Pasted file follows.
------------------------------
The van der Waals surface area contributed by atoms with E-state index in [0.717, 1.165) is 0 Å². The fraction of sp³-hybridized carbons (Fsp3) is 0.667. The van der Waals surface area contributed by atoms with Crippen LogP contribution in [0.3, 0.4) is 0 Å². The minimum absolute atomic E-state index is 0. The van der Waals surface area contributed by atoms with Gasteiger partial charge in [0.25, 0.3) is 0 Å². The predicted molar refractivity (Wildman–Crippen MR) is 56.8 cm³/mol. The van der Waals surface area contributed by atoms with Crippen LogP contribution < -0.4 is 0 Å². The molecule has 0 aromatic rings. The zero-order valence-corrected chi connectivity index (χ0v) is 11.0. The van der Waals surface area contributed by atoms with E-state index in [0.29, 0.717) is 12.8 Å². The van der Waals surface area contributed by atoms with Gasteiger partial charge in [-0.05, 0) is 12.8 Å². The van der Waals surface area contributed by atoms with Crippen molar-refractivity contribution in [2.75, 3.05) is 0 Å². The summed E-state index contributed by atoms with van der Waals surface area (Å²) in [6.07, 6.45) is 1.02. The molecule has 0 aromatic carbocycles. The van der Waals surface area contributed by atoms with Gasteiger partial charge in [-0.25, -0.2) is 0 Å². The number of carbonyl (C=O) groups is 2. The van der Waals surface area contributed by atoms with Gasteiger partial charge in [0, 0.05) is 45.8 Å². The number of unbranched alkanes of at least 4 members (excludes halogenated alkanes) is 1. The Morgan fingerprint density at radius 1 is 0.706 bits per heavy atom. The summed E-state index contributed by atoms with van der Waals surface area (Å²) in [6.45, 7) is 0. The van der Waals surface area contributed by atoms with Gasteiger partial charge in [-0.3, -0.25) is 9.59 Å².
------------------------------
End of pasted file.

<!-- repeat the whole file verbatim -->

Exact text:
The van der Waals surface area contributed by atoms with E-state index in [0.717, 1.165) is 0 Å². The fraction of sp³-hybridized carbons (Fsp3) is 0.667. The van der Waals surface area contributed by atoms with Crippen LogP contribution in [0.3, 0.4) is 0 Å². The minimum absolute atomic E-state index is 0. The van der Waals surface area contributed by atoms with Gasteiger partial charge in [0.25, 0.3) is 0 Å². The predicted molar refractivity (Wildman–Crippen MR) is 56.8 cm³/mol. The van der Waals surface area contributed by atoms with Crippen LogP contribution < -0.4 is 0 Å². The molecule has 0 aromatic rings. The zero-order valence-corrected chi connectivity index (χ0v) is 11.0. The van der Waals surface area contributed by atoms with E-state index in [0.29, 0.717) is 12.8 Å². The van der Waals surface area contributed by atoms with Gasteiger partial charge in [-0.05, 0) is 12.8 Å². The van der Waals surface area contributed by atoms with Crippen molar-refractivity contribution in [2.75, 3.05) is 0 Å². The summed E-state index contributed by atoms with van der Waals surface area (Å²) in [6.07, 6.45) is 1.02. The molecule has 0 aromatic carbocycles. The van der Waals surface area contributed by atoms with Gasteiger partial charge in [-0.25, -0.2) is 0 Å². The number of carbonyl (C=O) groups is 2. The van der Waals surface area contributed by atoms with Gasteiger partial charge in [0, 0.05) is 45.8 Å². The number of unbranched alkanes of at least 4 members (excludes halogenated alkanes) is 1. The Morgan fingerprint density at radius 1 is 0.706 bits per heavy atom. The summed E-state index contributed by atoms with van der Waals surface area (Å²) in [6.45, 7) is 0. The van der Waals surface area contributed by atoms with Gasteiger partial charge in [-0.3, -0.25) is 9.59 Å².